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What Is a Sengstaken-Blakemore Tube?

Medically Reviewed by Dan Brennan, MD on June 05, 2021

A Sengstaken-Blakemore tube is a tube used in emergency medicine to stop bleeding in your stomach or esophagus. The technique used to place the tube is called balloon tamponade.

How Does a Sengstaken-Blakemore Tube Work?

The Sengstaken-Blakemore tube is a red tube with three ports on one end and two balloons on the other. One balloon goes into your stomach and is filled with air using one port. 

The other balloon sits in your esophagus and is inflated with the second port. The third port, called the gastric suction port, suctions fluid and air out of your stomach.‌

This tube was invented in the 1950s and hasn’t changed much since then. With the invention of endoscopy, the Sengstaken-Blakemore tube isn’t often used unless other treatments don't work or aren’t available. ‌

An endoscopy is a thin tube with a camera on the end that goes into your esophagus. Your doctor can use it to diagnose a condition and to do procedures like burning a bleeding blood vessel. 

Sengstaken-Blakemore Tube vs Minnesota Tube

The Minnesota tube is a variation of the Sengstaken-Blakemore tube. The Minnesota tube has a fourth port that pulls out air and fluid from the esophagus. This helps stop you from breathing fluids into your lungs during this procedure. 

Another variation is called the Linton-Nachlas tube, or a nasogastric tube. This version has only one balloon and is inserted through your nose and into your stomach. The nasogastric tube is used for bleeding that’s only in your stomach.

Purpose of a Sengstaken-Blakemore Tube

The Sengstaken-Blakemore tube is used to control bleeding from esophageal and gastric varices. These are veins in your esophagus and stomach lining that swell up when you have blood flow problems. ‌

The most common cause of these varices is liver cirrhosis, or scarring. As scars form, the blood vessels are squeezed and blocked off. This leads to high blood pressure in the vein between your liver and your digestive organs. ‌

The pressure in your stomach and esophagus blood vessels also rises and leads to varices, or swollen veins. This can cause life-threatening bleeding. ‌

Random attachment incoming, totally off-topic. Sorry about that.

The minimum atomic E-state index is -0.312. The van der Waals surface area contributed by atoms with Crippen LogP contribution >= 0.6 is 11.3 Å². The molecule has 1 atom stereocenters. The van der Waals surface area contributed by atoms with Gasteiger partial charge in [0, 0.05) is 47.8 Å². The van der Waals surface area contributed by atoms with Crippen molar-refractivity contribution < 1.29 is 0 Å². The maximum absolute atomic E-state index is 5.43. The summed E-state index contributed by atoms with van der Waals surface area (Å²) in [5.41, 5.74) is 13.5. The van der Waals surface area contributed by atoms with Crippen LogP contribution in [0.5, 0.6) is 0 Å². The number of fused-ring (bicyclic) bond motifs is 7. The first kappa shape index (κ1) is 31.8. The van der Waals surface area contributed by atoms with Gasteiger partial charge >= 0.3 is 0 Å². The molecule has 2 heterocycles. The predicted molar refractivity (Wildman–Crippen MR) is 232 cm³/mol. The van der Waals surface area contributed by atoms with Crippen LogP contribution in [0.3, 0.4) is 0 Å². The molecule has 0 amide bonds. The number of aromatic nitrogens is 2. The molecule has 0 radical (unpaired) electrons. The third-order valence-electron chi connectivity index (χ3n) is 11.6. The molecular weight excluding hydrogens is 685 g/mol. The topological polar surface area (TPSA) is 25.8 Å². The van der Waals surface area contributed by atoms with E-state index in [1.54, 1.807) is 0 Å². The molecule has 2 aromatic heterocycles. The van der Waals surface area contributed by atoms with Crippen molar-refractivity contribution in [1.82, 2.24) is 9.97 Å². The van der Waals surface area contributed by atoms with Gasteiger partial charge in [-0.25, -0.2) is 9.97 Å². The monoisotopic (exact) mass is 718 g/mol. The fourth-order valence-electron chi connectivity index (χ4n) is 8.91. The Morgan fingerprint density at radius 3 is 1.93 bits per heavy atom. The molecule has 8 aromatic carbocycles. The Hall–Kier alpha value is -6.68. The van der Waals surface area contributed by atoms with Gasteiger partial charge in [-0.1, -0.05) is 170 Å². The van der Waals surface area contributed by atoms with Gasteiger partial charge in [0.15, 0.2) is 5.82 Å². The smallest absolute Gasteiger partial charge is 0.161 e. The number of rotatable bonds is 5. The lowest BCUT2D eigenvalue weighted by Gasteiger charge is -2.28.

Bleeding can also be caused by:‌

  • Sores or ulcers in the lining of your esophagus
  • Gastric band erosion, a complication of gastric banding
  • A tear in your lower esophagus called a Mallory-Weiss tear
  • A tumor ‌

Your doctor will use other methods first to try and stop the bleeding, like medications, injections into the veins, or ligation to tie off a varice. If those don’t work, they will use a Sengstaken-Blakemore tube.‌

Your doctor might also use this tube in rural settings or hospitals where there aren’t any specialist surgeons. ‌

The tube is a temporary fix because as soon as it is removed the bleeding will start again. Because of this, you might be transferred to a different hospital for special treatment.‌

There are also times when your doctor won’t do this procedure. These can include:

  • Recent surgery on your esophagus or stomach muscles
  • Your bleeding stops
  • Your esophagus is narrowed
  • Your esophagus is blocked

Sengstaken-Blakemore Tube Placement

Before they place the tube, your doctor will give you a local anesthetic, insert a breathing tube, and drain your stomach. A Sengstaken-Blakemore tube is usually inserted through your mouth, although sometimes it can be done through your nose.  

Once it’s in your stomach, your doctor will inflate the tube with some air and then take an X-ray scan to make sure it’s in the right place. Once they make sure it's in the correct spot, they’ll inflate it in small amounts.

Once the Sengstaken-Blakemore tube is inflated, they’ll apply a weight to the tube for traction. This makes the tube stretch a little. The inflation combined with the weight puts pressure on the blood vessels and helps stop your bleeding.

They will use the gastric suction port to pull out any fluids and check for blood under the balloon. The esophagus balloon will be inflated in the same way to stop any bleeding in your esophagus.

Once the bleeding is controlled, the balloons will slowly be deflated every three hours until bleeding stays stable with low air in the balloon. 

The tube will usually only be in place for 24 hours and your doctor will use other methods to fix the bleeding.

Sengstaken-Blakemore Tube Complications

There are possible complications with Sengstaken-Blakemore tube placement. The most common is aspiration, which happens when you breathe fluids into your lungs. This is why your stomach is drained first.‌

Other complications can happen, such as:

  • Blocked airway
  • Esophagus rupture
  • Tissue death in your nose, lips, and tongue
  • Pain
  • Hiccups
  • Pressure sores in your esophagus‌

The Sengstaken-Blakemore tube is used in emergencies to help control bleeding. It is almost always used as a last resort and is considered a life-saving technique.

Show Sources

SOURCES:

Mayo Clinic: “Upper endoscopy.”

Medscape: “Sengstaken-Blakemore Tube Placement.”

Powell, M., Journey, J., Sengstaken-Blakemore Tube, StatPearls Publishing, 2021.

Tampa General Hospital: “Sengstaken-Blakemore Tube.”

World Journal of Gastrointestinal Endoscopy: “Endoscopic hemostasis techniques for upper gastrointestinal hemorrhage: A review.”

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